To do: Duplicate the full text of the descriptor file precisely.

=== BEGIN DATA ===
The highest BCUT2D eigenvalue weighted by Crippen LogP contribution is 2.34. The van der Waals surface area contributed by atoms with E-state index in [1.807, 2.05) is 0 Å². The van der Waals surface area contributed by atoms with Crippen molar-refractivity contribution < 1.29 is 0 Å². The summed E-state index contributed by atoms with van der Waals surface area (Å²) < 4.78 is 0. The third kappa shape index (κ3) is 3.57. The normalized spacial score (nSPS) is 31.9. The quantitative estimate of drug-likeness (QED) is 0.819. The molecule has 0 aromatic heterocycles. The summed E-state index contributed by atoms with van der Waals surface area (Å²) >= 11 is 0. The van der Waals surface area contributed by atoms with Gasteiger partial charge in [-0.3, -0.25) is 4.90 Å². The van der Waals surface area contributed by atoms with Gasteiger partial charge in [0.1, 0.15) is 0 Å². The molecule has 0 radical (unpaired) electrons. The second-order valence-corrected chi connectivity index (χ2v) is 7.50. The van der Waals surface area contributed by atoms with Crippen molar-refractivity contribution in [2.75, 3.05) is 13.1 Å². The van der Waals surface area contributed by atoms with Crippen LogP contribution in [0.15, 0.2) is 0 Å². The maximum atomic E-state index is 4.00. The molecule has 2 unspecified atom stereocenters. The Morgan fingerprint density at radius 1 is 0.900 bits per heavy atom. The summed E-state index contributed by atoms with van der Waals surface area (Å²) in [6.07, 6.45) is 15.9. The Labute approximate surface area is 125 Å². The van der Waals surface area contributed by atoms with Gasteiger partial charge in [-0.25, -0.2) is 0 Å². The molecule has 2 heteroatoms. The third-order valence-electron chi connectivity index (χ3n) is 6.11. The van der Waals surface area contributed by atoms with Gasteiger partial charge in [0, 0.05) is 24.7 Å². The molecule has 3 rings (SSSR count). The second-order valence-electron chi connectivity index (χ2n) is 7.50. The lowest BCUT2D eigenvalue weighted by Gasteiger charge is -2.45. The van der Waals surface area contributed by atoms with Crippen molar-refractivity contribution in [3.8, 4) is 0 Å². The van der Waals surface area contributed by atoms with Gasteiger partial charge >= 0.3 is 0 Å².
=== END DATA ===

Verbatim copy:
The highest BCUT2D eigenvalue weighted by Crippen LogP contribution is 2.34. The van der Waals surface area contributed by atoms with E-state index in [1.807, 2.05) is 0 Å². The van der Waals surface area contributed by atoms with Crippen molar-refractivity contribution < 1.29 is 0 Å². The summed E-state index contributed by atoms with van der Waals surface area (Å²) < 4.78 is 0. The third kappa shape index (κ3) is 3.57. The normalized spacial score (nSPS) is 31.9. The quantitative estimate of drug-likeness (QED) is 0.819. The molecule has 0 aromatic heterocycles. The summed E-state index contributed by atoms with van der Waals surface area (Å²) >= 11 is 0. The van der Waals surface area contributed by atoms with Gasteiger partial charge in [-0.3, -0.25) is 4.90 Å². The van der Waals surface area contributed by atoms with Gasteiger partial charge in [0.1, 0.15) is 0 Å². The molecule has 0 radical (unpaired) electrons. The second-order valence-corrected chi connectivity index (χ2v) is 7.50. The van der Waals surface area contributed by atoms with Crippen molar-refractivity contribution in [2.75, 3.05) is 13.1 Å². The van der Waals surface area contributed by atoms with Crippen LogP contribution in [0.15, 0.2) is 0 Å². The maximum atomic E-state index is 4.00. The molecule has 2 unspecified atom stereocenters. The Morgan fingerprint density at radius 1 is 0.900 bits per heavy atom. The summed E-state index contributed by atoms with van der Waals surface area (Å²) in [6.07, 6.45) is 15.9. The Labute approximate surface area is 125 Å². The van der Waals surface area contributed by atoms with Gasteiger partial charge in [-0.25, -0.2) is 0 Å². The molecule has 2 heteroatoms. The third-order valence-electron chi connectivity index (χ3n) is 6.11. The van der Waals surface area contributed by atoms with Gasteiger partial charge in [0, 0.05) is 24.7 Å². The molecule has 3 rings (SSSR count). The second-order valence-electron chi connectivity index (χ2n) is 7.50. The lowest BCUT2D eigenvalue weighted by Gasteiger charge is -2.45. The van der Waals surface area contributed by atoms with Crippen molar-refractivity contribution in [3.8, 4) is 0 Å². The van der Waals surface area contributed by atoms with Gasteiger partial charge >= 0.3 is 0 Å².